Just Fishing! All life is that to some extent. If we are not fishing for one thing it is another. But angling! That's just a bit different. In it we find peace and contentment and much with which to occupy our minds. May the balance of our fishing days be blessed with congenial comrades and "tight lines." Ray Bergman

#7 flyty1

flyty1

    Advanced Member

  • Members
  • PipPipPip
  • 198 posts

Posted 20 November 2016 - 05:20 PM

If you try to tie quill wings from either duck or goose feathers, don't try to tie in below the bloodline (this is a line parallel to the quill where the feather changes texture and more importantly where the fibers interlock with adjacent fibers). Below the bloodline, the fibers do not adhere or interlock with their adjacent fibers. If you try to tighten on a bundle of fibers below the bloodline, they will split apart and won't make a nice wing. Make sure you make a complete wrap or wrap and a half before trying to tighten on your wing clump - and always keep a "death grip" on the wing clump. Maintain your grip even when trimming the butts from the wing clump and have placed a few tight turns to finish the operation.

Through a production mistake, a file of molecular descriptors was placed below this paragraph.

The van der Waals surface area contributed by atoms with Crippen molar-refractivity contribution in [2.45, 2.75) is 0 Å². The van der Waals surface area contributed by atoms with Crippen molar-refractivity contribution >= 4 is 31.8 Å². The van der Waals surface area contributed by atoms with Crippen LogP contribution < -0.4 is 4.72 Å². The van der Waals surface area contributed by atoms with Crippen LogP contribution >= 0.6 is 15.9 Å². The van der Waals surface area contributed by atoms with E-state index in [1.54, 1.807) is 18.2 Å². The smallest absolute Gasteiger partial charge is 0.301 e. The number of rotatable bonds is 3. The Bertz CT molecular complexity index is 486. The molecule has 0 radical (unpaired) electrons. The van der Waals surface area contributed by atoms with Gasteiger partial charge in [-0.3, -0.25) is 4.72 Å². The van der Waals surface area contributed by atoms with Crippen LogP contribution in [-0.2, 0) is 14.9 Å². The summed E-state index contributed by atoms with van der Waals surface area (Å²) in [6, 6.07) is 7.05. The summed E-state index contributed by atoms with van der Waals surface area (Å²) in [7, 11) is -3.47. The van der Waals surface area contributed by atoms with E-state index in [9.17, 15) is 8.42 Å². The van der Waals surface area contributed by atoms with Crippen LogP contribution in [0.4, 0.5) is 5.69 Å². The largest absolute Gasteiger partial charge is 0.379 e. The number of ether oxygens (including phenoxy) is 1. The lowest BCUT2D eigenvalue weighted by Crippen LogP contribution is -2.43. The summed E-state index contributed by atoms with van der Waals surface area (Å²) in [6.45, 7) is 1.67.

#8 Flat Rock native

Flat Rock native

    Advanced Member

  • Moderators
  • PipPipPip
  • 2,042 posts

Posted 20 November 2016 - 05:34 PM

If you want to tie one that fishes trout as good as it looks, Leadwing Coachman could be the ticket. # 14....
Kenduardo's Lure & FlyBuffalo, WyomingEstablished: Circa "Whenever you see anything I have, ... that you must buy!" 😎

#9 j8000

j8000

    Advanced Member

  • Members
  • PipPipPip
  • 151 posts

Posted 20 November 2016 - 06:32 PM

That is very good to know fly tie.  I will keep that in mind.  Is that on all feathers, or just ducks, geese?  I'm going to check out the L coachman right now.



#10 Crackaig

Crackaig

    Advanced Member

  • Members
  • PipPipPip
  • 2,199 posts

Posted 20 November 2016 - 06:44 PM